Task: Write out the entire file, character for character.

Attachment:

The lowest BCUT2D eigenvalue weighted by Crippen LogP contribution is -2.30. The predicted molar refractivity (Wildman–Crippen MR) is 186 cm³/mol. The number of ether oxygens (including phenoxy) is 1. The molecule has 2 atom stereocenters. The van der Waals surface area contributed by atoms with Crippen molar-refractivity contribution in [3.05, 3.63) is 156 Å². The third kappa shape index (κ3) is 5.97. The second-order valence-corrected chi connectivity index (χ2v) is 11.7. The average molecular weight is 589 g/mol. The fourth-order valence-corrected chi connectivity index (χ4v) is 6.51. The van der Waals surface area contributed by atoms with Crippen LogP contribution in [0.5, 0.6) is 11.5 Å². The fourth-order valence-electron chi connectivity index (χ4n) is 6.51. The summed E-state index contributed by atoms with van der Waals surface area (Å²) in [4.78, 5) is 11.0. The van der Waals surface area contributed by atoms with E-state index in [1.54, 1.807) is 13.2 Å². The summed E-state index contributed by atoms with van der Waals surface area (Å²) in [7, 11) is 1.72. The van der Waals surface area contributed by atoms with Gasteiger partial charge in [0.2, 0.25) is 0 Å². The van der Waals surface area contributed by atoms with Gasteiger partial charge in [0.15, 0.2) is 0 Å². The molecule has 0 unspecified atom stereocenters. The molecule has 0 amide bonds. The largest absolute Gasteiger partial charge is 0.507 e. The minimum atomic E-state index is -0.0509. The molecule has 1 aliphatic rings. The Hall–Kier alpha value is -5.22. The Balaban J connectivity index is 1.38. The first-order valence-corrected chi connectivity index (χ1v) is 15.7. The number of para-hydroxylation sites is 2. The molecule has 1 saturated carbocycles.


The lowest BCUT2D eigenvalue weighted by Crippen LogP contribution is -2.30. The predicted molar refractivity (Wildman–Crippen MR) is 186 cm³/mol. The number of ether oxygens (including phenoxy) is 1. The molecule has 2 atom stereocenters. The van der Waals surface area contributed by atoms with Crippen molar-refractivity contribution in [3.05, 3.63) is 156 Å². The third kappa shape index (κ3) is 5.97. The second-order valence-corrected chi connectivity index (χ2v) is 11.7. The average molecular weight is 589 g/mol. The fourth-order valence-corrected chi connectivity index (χ4v) is 6.51. The van der Waals surface area contributed by atoms with Crippen LogP contribution in [0.5, 0.6) is 11.5 Å². The fourth-order valence-electron chi connectivity index (χ4n) is 6.51. The summed E-state index contributed by atoms with van der Waals surface area (Å²) in [4.78, 5) is 11.0. The van der Waals surface area contributed by atoms with E-state index in [1.54, 1.807) is 13.2 Å². The summed E-state index contributed by atoms with van der Waals surface area (Å²) in [7, 11) is 1.72. The van der Waals surface area contributed by atoms with Gasteiger partial charge in [0.2, 0.25) is 0 Å². The van der Waals surface area contributed by atoms with Gasteiger partial charge in [0.15, 0.2) is 0 Å². The molecule has 0 unspecified atom stereocenters. The molecule has 0 amide bonds. The largest absolute Gasteiger partial charge is 0.507 e. The minimum atomic E-state index is -0.0509. The molecule has 1 aliphatic rings. The Hall–Kier alpha value is -5.22. The Balaban J connectivity index is 1.38. The first-order valence-corrected chi connectivity index (χ1v) is 15.7. The number of para-hydroxylation sites is 2. The molecule has 1 saturated carbocycles.